commercially available reference thermocouple in a
reference furnace by Isotech Pegasus 91, Basic calibra-
tor, Isothermal Technology LDT using a FLUKE-743 as
a calibration instrument.
If measurements concern a sample which is solid,
such as insulating ﬁbers, then the hot-wire is
sandwiched between two circular plates of the
sample. If the sample is a liquid or melted, it is
simply poured into the cell at liquid temperature.
The hot-wire cell is loaded into a 6 kW high tempe-
rature vertical single zone tube furnace. The tempe-
rature of the experimental arrangement is measured
by furnace thermocouple (type R) and regulated by
a PID (Eurotherm 2604) control system. The tempe-
rature of the specimen is measured separately. The
isothermal measurements of thermal conductivity are
performed by ﬁrst increasing the temperature at a
constant rate (using ramp function on the PID) to the
isothermal measuring point and then it continues with Hot-wire cell for preparation of solids a top and side
the same rate to the next point up to the end tem- view.
perature (1550 °C). Measurements with decreasing
temperature are performed in a similar way. Before
measurement, the system waits until the temperature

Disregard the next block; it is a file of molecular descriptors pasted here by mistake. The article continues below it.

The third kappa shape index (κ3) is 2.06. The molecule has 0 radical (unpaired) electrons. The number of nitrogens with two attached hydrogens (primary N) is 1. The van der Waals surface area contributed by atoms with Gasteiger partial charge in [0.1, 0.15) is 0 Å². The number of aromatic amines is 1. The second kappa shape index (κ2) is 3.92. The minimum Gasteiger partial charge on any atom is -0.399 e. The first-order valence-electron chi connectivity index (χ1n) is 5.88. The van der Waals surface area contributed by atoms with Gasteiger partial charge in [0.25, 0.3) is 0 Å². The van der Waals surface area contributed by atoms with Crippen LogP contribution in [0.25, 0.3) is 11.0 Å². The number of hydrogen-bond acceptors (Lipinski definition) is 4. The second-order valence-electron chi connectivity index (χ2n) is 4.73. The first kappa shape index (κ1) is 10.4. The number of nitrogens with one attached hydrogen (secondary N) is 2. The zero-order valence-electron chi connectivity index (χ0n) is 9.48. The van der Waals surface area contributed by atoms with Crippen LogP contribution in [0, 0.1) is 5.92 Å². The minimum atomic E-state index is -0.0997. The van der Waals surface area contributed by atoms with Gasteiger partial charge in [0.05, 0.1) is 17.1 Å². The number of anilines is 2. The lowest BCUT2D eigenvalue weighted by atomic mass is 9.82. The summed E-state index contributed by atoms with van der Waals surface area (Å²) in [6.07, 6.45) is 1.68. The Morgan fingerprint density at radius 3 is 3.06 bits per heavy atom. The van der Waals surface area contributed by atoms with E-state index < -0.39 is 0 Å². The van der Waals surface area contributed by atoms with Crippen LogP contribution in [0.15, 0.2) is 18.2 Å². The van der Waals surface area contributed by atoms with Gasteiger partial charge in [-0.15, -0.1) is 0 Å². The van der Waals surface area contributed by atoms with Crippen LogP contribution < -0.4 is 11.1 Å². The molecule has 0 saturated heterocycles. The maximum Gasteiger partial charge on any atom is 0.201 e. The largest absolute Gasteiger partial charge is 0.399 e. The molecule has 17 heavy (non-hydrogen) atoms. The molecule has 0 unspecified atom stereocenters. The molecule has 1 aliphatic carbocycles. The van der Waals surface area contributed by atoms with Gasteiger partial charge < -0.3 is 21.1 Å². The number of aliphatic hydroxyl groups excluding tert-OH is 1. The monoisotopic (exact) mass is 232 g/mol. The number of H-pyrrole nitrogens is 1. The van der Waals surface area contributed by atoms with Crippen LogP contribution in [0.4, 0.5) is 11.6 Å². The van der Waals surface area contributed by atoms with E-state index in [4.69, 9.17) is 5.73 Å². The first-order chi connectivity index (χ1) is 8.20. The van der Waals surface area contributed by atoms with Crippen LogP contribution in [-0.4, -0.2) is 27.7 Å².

difference is less than ± 0.2K. Using this system, the
temperature of the furnace can be kept within ± 0.2K
during isothermal measurement.
The measuring unit is shown below, and consists of
a SourceMeter 2420, SCXI-1125 card connected to
NI-DAQ device and furnace PID Eurotherm 2604.
The platinum wire is connected to the Source-Meter
2420 and the thermocouple temperature is measured
by the SCXI-1125 card. The furnace controller com-
municates by RS-232 to a local OPC server. A PC
program in Labview controls all measurements and
all actions for the devices. The result of thermal
conductivity measurements are shown directly on
Lenton Furnaces Ldt.
Type of furnace Vertical single zone tube furnace Model LTF16/75/450
Heated length 450 mm, uniform 300 mm
Furnace bore To accept 60 mm worktube
Temperature range 20 ºC to 1 550 ºC
Maximum continuous temperature 1 600ºC
Heating elements Silicon carbide rods mounted parallel to the worktube
Temperature control Eurotherm 2604
Temperature sensor Thermocouple R
Power control Two Eurotherm TE10S Single Phase Thyristor
Power rating 6 kW
Temperature measurement for the sample